• Dave Miller

    Mr. Eckstrom does not appear to be “driving at differences in our cultures”; he is instead creating a grossly unfair and hilariously illogical smear. There is no reason–none!–to link the Anglican Church in Nigeria to this story.

    Again…I’m neither an Anglican/Episcopalian nor a homosexual. What, exactly, does Mr. Eckstrom seem to be driving at, then? (It seems to me that he’s driving at precisely what I suggested above…but I could be wrong.)

    For shame.

    Really? What warrants “shame” here, Nick? Perhaps this is an in-house Anglican issue–but from my perspective as an “evangelical catholic,” I don’t see it. Could you educate me a bit?

  • MS

    It’s good, Mr. Eckstrom, that you’ve revised your original article so that you are no longer saying that the Anglican Church of Nigeria itself accepts the lunacy depicted in this news story. I’m glad that you implicitly acknowledged your error.

    Unfortunately, however, in making the revision you’ve engaged in another failure of journalistic ethics: you’ve revised your original post *without noting that the new post is revised, and radically different from the original version*.

    For readers who want to see the original version of Mr. Eckstrom’s post, the link below goes to the page in Google’s cache:


    As you can see, in the original post he said nothing about “cultures.” Instead, he explicitly said, “So maybe it’s not a suprise that one church that ordains an openly gay bishop, and another where people apparently people can turn into goats, keep talking past each other.”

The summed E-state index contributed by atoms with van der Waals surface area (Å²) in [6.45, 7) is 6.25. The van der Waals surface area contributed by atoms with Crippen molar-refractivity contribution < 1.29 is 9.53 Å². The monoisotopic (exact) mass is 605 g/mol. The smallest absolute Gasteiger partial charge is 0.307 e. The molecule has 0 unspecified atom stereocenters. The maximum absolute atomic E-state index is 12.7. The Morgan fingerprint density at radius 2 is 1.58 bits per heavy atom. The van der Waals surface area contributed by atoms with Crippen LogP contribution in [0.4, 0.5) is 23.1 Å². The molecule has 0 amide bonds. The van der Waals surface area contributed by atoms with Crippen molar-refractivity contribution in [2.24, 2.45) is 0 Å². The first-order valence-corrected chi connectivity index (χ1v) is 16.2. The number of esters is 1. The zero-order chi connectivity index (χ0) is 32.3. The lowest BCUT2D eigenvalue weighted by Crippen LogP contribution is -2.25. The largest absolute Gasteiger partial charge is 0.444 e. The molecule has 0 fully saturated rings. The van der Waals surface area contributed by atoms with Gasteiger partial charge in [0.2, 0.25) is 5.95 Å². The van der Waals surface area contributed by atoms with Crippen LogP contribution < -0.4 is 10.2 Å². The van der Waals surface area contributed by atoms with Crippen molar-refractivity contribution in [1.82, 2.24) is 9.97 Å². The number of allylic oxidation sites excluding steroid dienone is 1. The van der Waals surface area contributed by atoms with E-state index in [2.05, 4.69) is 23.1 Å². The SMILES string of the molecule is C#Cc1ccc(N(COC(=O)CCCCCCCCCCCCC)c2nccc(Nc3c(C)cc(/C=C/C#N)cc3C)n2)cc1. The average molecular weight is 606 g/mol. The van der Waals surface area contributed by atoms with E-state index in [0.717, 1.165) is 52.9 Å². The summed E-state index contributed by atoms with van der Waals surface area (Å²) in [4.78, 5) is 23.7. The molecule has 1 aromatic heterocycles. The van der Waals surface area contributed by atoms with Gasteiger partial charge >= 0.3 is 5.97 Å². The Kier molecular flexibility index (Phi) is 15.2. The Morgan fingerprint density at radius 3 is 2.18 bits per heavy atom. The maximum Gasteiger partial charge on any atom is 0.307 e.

I am glad that you did the right thing and removed your previous unsubstantiated and unwarranted attack on the Nigerian church. It’s a shame that in doing so you decided to engage in another unethical action.

    At the same time, of course, it can also be noted that the point you make in this revised version of your post is itself more than arguable. It’s no more logically valid to say (I paraphrase), “Some Nigerians believe people can turn into goats, so it’s no wonder the Nigerian church opposes homosexual behavior” than it would be to say, “Some Americans believe that in previous incarnations they were animals (which, of course, some do), so it’s no wonder that the Episcopal Church USA promotes homosexual activity.” Both statements are equally imbecilic – the first, which you made, should have been beneath a professional religion writer.

  • Kevin Eckstrom

    Fair enough. Mea culpa.

    Looking back on my original post, I realized that I wasn’t as clear as I had hoped to be. You readers were right that my generalizations were a bit too broad, and what I was getting at (but failed to do with precision) was talking about the broader cultural contexts, not the Nigerian Church per se.

    But you’re right — I should have noted that I revised my original post. That was an oversight, though not an intentional one.

    So thanks for keeping us on the straight and narrow. We appreciate your close watch.

  • Dave Miller

    MS, I’m glad Mr. Eckstrom sharpened his point. Nevertheless, you still seem to be missing what that point is. (And you’re right; he should have noted his correction.)